Title: Treaty Making Power
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Permanent Link: http://ufdc.ufl.edu/WL00003088/00001
 Material Information
Title: Treaty Making Power
Physical Description: Book
Language: English
Publisher: President's Water Resources Policy Commission
 Subjects
Spatial Coverage: North America -- United States of America -- Florida
 Notes
Abstract: Richard Hamann's Collections - Treaty Making Power
General Note: Box 12, Folder 9 ( Water Resources Law - Vol #3 - 1950 ), Item 6
Funding: Digitized by the Legal Technology Institute in the Levin College of Law at the University of Florida.
 Record Information
Bibliographic ID: WL00003088
Volume ID: VID00001
Source Institution: Levin College of Law, University of Florida
Holding Location: Levin College of Law, University of Florida
Rights Management: All rights reserved by the source institution and holding location.

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Treaty-Making Power

Under the Constitution, the President, has power: 24
by and with the Advice and Consent of the Senate, to
make Treaties, provided two thirds of the Senators
present concur *
The Constitution also provides that treaties made under the
authority of the United States: 2
shall be the supreme Law of the Land; and the Judges
in every State shall be bound thereby, any Thing in the
Constitution or laws of any State to the Contrary not-
withstanding.
The foregoing provisions have existing and potential impor-
tance, particularly as to international streams such as the Rio
Grande, the Colorado River, the Columbia River, and the St.
Lawrence River.2" As we shall later see, important functions
respecting certain international streams have been vested in
international agencies created pursuant to the provisions of
treaties." Likewise, reference will later be made to the his-
toric utility of treaties in preservation of waterways as common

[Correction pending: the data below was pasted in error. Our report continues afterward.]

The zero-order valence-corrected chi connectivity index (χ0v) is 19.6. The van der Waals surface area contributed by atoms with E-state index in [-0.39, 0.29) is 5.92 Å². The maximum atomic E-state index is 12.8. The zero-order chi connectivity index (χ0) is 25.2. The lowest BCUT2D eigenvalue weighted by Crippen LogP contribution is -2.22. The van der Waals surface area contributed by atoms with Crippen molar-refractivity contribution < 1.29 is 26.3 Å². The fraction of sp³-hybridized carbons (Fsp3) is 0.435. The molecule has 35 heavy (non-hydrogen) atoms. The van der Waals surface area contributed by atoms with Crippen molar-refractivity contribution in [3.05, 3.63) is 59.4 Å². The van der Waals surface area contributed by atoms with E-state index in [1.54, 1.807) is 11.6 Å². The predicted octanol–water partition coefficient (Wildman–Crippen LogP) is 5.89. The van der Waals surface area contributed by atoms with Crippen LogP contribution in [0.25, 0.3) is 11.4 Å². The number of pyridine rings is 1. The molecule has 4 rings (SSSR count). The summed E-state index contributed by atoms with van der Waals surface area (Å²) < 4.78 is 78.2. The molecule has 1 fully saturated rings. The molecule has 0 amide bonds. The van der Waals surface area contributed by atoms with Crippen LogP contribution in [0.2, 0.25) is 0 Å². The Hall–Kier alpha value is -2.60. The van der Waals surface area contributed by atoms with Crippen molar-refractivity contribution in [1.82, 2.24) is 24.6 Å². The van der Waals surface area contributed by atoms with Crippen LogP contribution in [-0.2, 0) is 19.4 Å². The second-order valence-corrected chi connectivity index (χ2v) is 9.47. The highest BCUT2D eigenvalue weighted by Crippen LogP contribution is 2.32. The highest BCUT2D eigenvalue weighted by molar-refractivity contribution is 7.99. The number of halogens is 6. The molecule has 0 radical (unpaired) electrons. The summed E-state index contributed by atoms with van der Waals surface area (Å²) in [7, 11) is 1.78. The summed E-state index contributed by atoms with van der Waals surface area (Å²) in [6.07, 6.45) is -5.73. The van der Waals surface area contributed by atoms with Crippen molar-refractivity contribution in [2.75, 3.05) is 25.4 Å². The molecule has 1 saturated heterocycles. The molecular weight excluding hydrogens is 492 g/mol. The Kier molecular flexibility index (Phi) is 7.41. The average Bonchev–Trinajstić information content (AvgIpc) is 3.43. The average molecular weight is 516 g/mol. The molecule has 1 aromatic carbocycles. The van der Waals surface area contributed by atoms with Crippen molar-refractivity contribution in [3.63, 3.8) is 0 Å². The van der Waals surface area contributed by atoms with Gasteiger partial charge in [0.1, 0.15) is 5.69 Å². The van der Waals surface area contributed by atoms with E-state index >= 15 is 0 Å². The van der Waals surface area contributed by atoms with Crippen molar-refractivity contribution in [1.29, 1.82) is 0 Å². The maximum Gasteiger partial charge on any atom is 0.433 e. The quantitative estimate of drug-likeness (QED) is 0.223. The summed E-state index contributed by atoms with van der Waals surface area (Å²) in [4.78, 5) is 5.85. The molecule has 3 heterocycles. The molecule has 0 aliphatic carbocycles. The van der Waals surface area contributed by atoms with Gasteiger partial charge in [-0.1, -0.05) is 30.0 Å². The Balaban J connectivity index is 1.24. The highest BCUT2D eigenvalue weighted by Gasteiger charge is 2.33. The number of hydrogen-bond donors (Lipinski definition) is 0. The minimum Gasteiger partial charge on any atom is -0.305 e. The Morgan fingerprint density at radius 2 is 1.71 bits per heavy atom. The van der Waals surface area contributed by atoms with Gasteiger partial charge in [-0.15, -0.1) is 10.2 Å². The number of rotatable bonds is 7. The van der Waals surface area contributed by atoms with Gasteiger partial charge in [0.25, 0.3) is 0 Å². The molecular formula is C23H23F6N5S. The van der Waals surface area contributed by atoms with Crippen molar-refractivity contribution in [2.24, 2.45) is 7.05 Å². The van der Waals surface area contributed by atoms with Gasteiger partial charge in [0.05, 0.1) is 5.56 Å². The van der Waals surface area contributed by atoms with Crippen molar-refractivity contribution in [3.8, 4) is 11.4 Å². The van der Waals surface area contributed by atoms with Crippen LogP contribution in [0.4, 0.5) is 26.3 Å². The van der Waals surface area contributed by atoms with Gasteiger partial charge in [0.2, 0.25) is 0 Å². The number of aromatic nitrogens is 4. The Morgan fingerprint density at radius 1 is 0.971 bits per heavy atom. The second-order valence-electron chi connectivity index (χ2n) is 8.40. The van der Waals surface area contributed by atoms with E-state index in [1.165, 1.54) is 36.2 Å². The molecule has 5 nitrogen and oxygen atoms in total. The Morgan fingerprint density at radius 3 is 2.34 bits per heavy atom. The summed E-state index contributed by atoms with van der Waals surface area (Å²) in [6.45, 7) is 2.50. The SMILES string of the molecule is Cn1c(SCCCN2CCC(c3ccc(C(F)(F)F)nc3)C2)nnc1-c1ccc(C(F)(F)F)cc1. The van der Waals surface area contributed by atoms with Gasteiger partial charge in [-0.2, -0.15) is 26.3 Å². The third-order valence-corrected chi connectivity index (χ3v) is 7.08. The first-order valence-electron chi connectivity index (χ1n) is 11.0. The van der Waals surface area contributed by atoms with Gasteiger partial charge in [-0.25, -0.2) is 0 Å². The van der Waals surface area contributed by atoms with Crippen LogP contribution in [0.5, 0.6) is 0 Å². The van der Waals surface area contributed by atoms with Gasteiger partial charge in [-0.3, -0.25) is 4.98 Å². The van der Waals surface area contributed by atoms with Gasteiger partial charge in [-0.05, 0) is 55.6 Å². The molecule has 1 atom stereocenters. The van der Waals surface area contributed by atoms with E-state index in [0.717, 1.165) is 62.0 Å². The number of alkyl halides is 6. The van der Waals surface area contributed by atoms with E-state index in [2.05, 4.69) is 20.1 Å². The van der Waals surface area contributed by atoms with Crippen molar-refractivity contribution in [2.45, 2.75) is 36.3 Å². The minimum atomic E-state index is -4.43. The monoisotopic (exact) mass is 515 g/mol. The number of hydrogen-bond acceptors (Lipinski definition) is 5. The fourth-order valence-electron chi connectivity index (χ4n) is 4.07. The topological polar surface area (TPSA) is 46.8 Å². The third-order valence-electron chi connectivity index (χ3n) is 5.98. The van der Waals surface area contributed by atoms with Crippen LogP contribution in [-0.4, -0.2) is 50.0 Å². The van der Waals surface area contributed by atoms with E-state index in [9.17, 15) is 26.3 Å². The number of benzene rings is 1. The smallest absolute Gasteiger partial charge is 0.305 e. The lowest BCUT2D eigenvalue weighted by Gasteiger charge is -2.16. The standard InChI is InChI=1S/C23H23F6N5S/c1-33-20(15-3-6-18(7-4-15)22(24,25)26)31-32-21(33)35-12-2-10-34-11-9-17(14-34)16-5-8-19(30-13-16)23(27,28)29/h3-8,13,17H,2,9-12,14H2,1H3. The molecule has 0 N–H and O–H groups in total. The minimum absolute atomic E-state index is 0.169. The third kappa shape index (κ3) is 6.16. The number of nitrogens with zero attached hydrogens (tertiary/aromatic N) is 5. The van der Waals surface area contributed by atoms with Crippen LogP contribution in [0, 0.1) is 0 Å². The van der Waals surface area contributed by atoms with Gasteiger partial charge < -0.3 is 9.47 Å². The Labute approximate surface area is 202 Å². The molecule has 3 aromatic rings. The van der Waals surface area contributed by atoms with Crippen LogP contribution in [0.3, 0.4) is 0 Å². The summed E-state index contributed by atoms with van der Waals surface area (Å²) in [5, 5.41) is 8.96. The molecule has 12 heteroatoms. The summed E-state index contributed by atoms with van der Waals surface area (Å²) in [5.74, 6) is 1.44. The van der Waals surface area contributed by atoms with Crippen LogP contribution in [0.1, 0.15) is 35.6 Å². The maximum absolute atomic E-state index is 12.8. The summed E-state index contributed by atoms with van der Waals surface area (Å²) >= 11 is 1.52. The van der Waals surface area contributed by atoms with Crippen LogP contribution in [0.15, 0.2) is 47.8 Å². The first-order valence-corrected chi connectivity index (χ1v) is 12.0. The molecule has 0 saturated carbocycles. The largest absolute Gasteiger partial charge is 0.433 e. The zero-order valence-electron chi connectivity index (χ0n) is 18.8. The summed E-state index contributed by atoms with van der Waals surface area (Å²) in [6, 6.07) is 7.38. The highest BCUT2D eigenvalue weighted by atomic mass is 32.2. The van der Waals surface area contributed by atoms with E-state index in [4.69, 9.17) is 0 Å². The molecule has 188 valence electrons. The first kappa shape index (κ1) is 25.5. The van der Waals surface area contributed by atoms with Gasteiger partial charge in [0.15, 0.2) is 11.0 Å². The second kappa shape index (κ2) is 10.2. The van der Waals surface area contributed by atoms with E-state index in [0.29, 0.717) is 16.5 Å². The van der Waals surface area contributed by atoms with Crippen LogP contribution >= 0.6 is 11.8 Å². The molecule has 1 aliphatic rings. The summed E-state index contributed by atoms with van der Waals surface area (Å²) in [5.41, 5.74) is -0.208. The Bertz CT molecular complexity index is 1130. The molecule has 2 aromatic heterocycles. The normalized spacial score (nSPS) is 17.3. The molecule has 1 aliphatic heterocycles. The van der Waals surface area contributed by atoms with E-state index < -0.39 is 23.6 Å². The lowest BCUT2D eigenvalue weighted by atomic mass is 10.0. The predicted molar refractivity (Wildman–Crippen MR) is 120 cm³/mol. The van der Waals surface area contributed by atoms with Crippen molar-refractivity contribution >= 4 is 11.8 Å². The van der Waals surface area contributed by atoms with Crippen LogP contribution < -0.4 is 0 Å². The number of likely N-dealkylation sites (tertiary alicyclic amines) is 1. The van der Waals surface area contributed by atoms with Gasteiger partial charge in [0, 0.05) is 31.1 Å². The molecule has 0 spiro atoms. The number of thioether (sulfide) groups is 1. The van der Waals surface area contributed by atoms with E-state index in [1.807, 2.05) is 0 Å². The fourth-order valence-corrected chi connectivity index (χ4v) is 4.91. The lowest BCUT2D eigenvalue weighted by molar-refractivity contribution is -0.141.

highways." T
"U. S. CONST., Art. II, 2, cL 2.
U. S. CO sT., Art. VI, ci. 2. From Mr. Justice Story comes this statement
of-the reason why treaties should be held the supreme law of thelandi "It is
to be considered that treaties constitute solemn compacts of binding obli-
gation-among nations; and unless they are scrupulously obeyed and enforced,
-nooreigi nations would consent to negotiate with us *. It is, there-
fore, indispensable that they should have the obligation and force of t'lav,
that they may be executed by the judicial power, and be obeyed like other
laws. The peace of the nation, and its good faith, and moral
dignity indispensably require that all State laws should be subjected to their
supremacy." 2 Story, CoNarrrUIoN OF THE UNITE STATES, Bk. III, h.
XLII, 1 1838, pp. 604-605 (5th ed. 1891). See also MissUowt i olland,
252 U. S. 416, 433-435 (1920)..
For example, by treaty respecting the Colorado River and subject to
certain conditions, a right was recently guaranteed to Mexico to receive
annually 1,500,000 acre-feet of water. Treaty between the United States of
America and Mexico, Utilization of the Waters of the Colorado and Tljuana
Rivers, and of the Rio Grande, February 3, 1944, Treaty Series 994, Art. 10,
59 Stat. 1219,1237.
See infra, pp. 121-123, 147-148, 309-311, 480-481.
See infra, pp. 74-75.


iiC







I 2Xoreover, treaties constitute a source for limitation on uses
within the United States of waters of international streams.2
And it is plain that, in accordance with the express requirements
of the Constitution, provisions of valid treaties become the su-
preme law of the land to which other provisions of federal and
state lawiare subordinated?
by treaties with western tribes of Indians, the United States
has reserved certain rights to use of water. In the case of
Winters v. United States, involving such a reservation effected
by ian agreement ratified by act of Congress, the 'Supreme
Coint said:o 2
The power of the Government to reserve the waters and
exempt them from appropriation under the state laws
is not denied, and could not be *. That the
Government did reserve them we have decided, and for
a use which would be necessarily continued through
years.

General-Welfare Power

Congress is expressly poweredd by the Constitution to levy
taxes and to appropriate funds to provide for the general wel-
fare of the United States.
It was early established that the Federal Government is one
of delegated powers, but not until 1936 was it determined in
the Butler case that the General-Welfare Clause constitutes a
delegation of power separate from and not restricted by those
laier enumerated in the same section of the Constitution, such
a~ federal authority over commerce.- Settling that point, the

Sf' :. Artizna v. Calfotrnia, 283 U. S. 423, 458, n. 10 (1931).
SUnited States v. Pink, 315 U. S, 203, 230-231 (1942).
"207 1. S. 564, 577 (1908). See also United States, Powers, 305 U. S.
527, 528-532 (1939); Conrad Inv. Co. v. United States, 161 Fed. 829 (0. A. 9,
1908); United States v. Mclntire, 101 F. 2d 650, 653-54 (C. A.,9, 1939);
United States v. Walker River Irr. Dist., 104 F. 2d 334, 336 (. A. 9, 1989) ;
United Stales v. Parkins,18 F. 2d 643,644 (D. C. Wyo. 1926).
mU. S. CONST., Art. I, 8, cl. 1; Art. I, 9, el. 7.
m United States y, Butler, 297 U. S. 1, 64-6 (1936). .




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